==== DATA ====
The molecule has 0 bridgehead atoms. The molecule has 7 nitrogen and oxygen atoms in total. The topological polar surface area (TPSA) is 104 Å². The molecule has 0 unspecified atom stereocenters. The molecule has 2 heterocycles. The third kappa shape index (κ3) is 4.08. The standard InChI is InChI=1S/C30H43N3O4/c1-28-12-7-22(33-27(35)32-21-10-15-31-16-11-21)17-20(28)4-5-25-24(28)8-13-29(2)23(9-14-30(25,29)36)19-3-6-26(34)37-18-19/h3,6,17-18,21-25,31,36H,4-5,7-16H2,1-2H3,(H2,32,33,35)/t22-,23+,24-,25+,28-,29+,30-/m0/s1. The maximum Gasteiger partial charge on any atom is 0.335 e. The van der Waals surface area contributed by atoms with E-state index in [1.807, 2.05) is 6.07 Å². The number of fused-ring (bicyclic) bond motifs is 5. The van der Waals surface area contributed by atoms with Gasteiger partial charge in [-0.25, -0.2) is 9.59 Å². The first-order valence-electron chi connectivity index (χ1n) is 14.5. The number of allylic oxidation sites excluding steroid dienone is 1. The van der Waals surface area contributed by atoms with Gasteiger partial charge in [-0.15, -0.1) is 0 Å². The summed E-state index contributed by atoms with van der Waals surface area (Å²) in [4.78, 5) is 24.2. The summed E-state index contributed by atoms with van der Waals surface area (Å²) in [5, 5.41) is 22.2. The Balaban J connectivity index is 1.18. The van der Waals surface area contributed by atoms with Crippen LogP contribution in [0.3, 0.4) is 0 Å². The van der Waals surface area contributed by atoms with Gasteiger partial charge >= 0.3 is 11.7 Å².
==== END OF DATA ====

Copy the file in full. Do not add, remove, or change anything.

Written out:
The molecule has 0 bridgehead atoms. The molecule has 7 nitrogen and oxygen atoms in total. The topological polar surface area (TPSA) is 104 Å². The molecule has 0 unspecified atom stereocenters. The molecule has 2 heterocycles. The third kappa shape index (κ3) is 4.08. The standard InChI is InChI=1S/C30H43N3O4/c1-28-12-7-22(33-27(35)32-21-10-15-31-16-11-21)17-20(28)4-5-25-24(28)8-13-29(2)23(9-14-30(25,29)36)19-3-6-26(34)37-18-19/h3,6,17-18,21-25,31,36H,4-5,7-16H2,1-2H3,(H2,32,33,35)/t22-,23+,24-,25+,28-,29+,30-/m0/s1. The maximum Gasteiger partial charge on any atom is 0.335 e. The van der Waals surface area contributed by atoms with E-state index in [1.807, 2.05) is 6.07 Å². The number of fused-ring (bicyclic) bond motifs is 5. The van der Waals surface area contributed by atoms with Gasteiger partial charge in [-0.25, -0.2) is 9.59 Å². The first-order valence-electron chi connectivity index (χ1n) is 14.5. The number of allylic oxidation sites excluding steroid dienone is 1. The van der Waals surface area contributed by atoms with Gasteiger partial charge in [-0.15, -0.1) is 0 Å². The summed E-state index contributed by atoms with van der Waals surface area (Å²) in [4.78, 5) is 24.2. The summed E-state index contributed by atoms with van der Waals surface area (Å²) in [5, 5.41) is 22.2. The Balaban J connectivity index is 1.18. The van der Waals surface area contributed by atoms with Crippen LogP contribution in [0.3, 0.4) is 0 Å². The van der Waals surface area contributed by atoms with Gasteiger partial charge >= 0.3 is 11.7 Å².